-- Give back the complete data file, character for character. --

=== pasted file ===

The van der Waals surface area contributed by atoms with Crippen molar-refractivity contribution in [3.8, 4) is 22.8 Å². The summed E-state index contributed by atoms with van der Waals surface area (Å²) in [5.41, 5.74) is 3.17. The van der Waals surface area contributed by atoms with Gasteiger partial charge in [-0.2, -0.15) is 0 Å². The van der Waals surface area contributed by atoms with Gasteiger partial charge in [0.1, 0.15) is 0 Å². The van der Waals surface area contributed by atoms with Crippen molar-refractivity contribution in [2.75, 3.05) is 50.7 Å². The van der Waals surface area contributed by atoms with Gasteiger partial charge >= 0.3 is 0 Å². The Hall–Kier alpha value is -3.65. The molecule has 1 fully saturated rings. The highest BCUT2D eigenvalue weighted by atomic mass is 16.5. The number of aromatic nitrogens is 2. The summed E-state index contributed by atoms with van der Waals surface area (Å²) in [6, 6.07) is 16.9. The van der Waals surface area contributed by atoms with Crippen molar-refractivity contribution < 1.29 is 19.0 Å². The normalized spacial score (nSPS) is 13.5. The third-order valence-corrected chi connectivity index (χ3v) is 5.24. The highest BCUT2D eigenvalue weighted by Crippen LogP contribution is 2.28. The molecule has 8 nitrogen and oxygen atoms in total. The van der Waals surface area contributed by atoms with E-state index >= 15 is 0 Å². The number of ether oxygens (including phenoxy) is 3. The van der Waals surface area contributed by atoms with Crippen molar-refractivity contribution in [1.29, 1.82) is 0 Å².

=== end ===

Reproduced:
The van der Waals surface area contributed by atoms with Crippen molar-refractivity contribution in [3.8, 4) is 22.8 Å². The summed E-state index contributed by atoms with van der Waals surface area (Å²) in [5.41, 5.74) is 3.17. The van der Waals surface area contributed by atoms with Gasteiger partial charge in [-0.2, -0.15) is 0 Å². The van der Waals surface area contributed by atoms with Gasteiger partial charge in [0.1, 0.15) is 0 Å². The van der Waals surface area contributed by atoms with Crippen molar-refractivity contribution in [2.75, 3.05) is 50.7 Å². The van der Waals surface area contributed by atoms with Gasteiger partial charge >= 0.3 is 0 Å². The Hall–Kier alpha value is -3.65. The molecule has 1 fully saturated rings. The highest BCUT2D eigenvalue weighted by atomic mass is 16.5. The number of aromatic nitrogens is 2. The summed E-state index contributed by atoms with van der Waals surface area (Å²) in [6, 6.07) is 16.9. The van der Waals surface area contributed by atoms with Crippen molar-refractivity contribution < 1.29 is 19.0 Å². The normalized spacial score (nSPS) is 13.5. The third-order valence-corrected chi connectivity index (χ3v) is 5.24. The highest BCUT2D eigenvalue weighted by Crippen LogP contribution is 2.28. The molecule has 8 nitrogen and oxygen atoms in total. The van der Waals surface area contributed by atoms with E-state index >= 15 is 0 Å². The number of ether oxygens (including phenoxy) is 3. The van der Waals surface area contributed by atoms with Crippen molar-refractivity contribution in [1.29, 1.82) is 0 Å².